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When they founded the Sikh faith over five hundred years ago, Guru Nanak sought a more humane direction for a subcontinent wracked by the centuries of continuous warfare. Sikhism grew out of the basic compassion of Hinduism and the essential brotherhood of Islam. But it incurred the wrath of both Hindus and Muslims. Because it rejected intolerance of other faiths, as also the caste system and idol worship. It insisted on treating all people as equal, and enjoined complete equality between men and women.
Patwant Singh tells the stirring story of how a movement of peace transformed itself, of necessity, into a community which placed military values along side spiritual, the Sikh soldier becoming the envy of every nation’s army. How in 1699 the tenth and last Guru, Gobind Singh, founded the fellowship of the Khalsa at Anandpur; a move which would define every Sikh by a distinctive code of personal appearance, dress and conduct. How Guru Gobind Singh’s inspiring leadership led to a succession of spectacular and daring conquests after him, which sowed the seeds of a Sikh State. How the elightened ruler Ranjit Singh fulfilled that promise by founding a Sikh empire.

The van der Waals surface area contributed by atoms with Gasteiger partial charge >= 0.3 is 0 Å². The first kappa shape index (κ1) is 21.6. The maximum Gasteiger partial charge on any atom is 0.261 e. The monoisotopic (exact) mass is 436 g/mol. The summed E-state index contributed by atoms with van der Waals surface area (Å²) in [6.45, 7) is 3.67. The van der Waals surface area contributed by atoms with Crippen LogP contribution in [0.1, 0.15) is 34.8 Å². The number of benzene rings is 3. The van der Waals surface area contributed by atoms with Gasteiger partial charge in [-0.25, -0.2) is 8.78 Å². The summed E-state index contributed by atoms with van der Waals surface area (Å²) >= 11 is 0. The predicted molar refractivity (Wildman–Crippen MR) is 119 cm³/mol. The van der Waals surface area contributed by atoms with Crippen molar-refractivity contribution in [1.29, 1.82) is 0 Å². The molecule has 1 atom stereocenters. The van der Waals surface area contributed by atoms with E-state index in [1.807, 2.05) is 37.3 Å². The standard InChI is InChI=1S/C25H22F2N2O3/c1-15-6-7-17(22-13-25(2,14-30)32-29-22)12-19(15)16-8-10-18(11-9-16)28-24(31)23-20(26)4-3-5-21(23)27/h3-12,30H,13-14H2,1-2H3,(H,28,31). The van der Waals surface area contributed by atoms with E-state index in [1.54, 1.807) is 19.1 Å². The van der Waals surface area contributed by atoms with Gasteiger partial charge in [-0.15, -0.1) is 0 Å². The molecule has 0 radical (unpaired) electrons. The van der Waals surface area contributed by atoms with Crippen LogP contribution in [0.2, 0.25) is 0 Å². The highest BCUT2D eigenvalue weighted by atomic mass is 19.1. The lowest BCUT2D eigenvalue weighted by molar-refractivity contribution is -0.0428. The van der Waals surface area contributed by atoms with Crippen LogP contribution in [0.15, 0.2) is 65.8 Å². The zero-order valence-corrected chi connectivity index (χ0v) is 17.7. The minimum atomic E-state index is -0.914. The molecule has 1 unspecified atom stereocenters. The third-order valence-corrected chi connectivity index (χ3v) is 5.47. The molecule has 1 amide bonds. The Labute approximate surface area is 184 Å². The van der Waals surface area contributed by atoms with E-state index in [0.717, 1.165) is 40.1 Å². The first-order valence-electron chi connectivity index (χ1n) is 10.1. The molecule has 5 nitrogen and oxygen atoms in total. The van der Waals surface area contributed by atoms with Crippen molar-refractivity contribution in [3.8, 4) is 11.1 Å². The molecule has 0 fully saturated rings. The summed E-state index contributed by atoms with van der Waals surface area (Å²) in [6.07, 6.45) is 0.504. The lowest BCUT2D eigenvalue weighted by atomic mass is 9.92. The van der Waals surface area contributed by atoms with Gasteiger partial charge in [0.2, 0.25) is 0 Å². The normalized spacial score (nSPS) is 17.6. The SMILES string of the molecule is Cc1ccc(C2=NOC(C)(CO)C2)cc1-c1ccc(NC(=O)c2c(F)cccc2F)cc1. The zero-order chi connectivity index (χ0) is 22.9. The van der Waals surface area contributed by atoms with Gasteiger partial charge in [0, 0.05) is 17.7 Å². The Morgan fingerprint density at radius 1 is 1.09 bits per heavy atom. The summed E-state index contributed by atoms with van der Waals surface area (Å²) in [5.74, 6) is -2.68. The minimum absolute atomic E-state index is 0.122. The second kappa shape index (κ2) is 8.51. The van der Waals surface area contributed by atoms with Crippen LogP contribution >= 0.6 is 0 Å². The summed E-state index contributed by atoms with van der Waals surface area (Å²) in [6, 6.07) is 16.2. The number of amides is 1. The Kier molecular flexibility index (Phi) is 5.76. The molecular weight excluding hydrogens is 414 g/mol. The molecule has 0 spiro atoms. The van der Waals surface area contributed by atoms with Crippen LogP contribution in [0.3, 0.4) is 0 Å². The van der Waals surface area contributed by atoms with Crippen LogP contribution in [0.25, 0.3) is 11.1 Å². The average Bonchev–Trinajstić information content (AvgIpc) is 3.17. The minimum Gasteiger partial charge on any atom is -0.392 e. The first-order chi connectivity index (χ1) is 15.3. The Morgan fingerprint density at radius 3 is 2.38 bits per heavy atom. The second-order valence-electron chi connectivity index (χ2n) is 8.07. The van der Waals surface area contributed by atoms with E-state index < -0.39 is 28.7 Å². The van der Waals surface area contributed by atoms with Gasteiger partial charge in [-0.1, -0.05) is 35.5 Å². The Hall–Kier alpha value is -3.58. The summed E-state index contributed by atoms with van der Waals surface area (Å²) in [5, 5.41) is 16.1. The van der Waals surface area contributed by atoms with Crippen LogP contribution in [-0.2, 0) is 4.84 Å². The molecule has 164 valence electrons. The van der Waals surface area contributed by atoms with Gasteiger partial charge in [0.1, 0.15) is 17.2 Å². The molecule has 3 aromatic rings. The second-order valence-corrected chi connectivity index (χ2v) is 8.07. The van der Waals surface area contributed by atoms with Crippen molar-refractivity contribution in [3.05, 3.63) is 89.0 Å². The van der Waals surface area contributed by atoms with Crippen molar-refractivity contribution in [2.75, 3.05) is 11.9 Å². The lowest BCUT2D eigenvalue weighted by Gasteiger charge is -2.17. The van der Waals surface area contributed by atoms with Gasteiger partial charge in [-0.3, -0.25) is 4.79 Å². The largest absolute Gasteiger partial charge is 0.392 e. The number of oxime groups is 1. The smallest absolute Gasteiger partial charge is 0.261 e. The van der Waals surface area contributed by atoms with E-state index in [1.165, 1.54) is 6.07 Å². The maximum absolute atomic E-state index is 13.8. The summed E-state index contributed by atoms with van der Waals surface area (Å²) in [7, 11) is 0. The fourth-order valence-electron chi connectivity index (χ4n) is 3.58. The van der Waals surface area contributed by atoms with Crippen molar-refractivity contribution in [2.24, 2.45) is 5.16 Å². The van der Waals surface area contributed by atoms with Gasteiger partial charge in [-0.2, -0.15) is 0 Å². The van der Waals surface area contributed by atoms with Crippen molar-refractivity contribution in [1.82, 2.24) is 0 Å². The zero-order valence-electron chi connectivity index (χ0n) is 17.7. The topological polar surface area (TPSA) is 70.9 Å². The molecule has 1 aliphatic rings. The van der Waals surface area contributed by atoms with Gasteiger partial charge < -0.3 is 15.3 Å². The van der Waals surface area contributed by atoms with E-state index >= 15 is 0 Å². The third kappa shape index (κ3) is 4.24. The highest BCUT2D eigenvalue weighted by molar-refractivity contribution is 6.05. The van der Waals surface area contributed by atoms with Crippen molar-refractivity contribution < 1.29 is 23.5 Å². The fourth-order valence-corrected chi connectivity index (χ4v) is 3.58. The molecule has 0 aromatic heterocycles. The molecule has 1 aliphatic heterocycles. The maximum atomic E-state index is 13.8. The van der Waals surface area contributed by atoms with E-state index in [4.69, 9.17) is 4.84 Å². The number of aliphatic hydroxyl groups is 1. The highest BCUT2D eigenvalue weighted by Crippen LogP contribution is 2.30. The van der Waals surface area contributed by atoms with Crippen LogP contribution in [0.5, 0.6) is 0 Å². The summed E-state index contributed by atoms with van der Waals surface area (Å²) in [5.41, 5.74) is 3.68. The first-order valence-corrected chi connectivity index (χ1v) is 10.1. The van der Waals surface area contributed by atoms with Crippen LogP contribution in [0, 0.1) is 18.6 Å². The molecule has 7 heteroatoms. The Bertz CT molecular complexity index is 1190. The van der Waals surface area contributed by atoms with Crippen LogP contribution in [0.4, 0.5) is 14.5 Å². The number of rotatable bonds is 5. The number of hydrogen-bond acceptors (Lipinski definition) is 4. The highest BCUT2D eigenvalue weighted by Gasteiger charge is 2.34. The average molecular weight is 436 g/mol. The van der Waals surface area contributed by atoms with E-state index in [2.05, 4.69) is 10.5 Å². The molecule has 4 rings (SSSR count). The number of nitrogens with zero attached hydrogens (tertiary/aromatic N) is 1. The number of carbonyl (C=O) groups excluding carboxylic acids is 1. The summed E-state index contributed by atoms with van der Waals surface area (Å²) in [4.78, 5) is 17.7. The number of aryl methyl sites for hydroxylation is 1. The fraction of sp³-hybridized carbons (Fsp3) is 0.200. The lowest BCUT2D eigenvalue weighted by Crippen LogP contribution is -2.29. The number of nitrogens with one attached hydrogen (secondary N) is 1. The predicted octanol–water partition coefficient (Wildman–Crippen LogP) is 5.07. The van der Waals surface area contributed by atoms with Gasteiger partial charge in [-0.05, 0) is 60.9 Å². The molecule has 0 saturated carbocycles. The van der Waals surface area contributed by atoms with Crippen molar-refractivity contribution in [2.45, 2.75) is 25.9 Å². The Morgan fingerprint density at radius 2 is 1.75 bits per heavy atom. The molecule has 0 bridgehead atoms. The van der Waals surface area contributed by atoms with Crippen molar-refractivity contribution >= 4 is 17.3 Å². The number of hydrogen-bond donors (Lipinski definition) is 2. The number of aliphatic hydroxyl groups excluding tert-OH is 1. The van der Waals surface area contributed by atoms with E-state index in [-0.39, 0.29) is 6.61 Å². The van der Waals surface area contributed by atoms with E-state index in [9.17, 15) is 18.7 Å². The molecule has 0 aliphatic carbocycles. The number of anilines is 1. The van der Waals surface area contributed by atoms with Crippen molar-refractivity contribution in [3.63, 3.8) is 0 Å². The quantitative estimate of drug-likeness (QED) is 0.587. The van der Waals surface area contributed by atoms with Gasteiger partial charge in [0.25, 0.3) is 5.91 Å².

The author’s compelling account takes the reader through centuries of trials, triumphs and tribulations, upto the present time. It is by far the most comprehensive study of the origins and traditions and beliefs of an exceptional people. And the story is told with the rare skill and mastery of the subject.
Paperback: 312 pages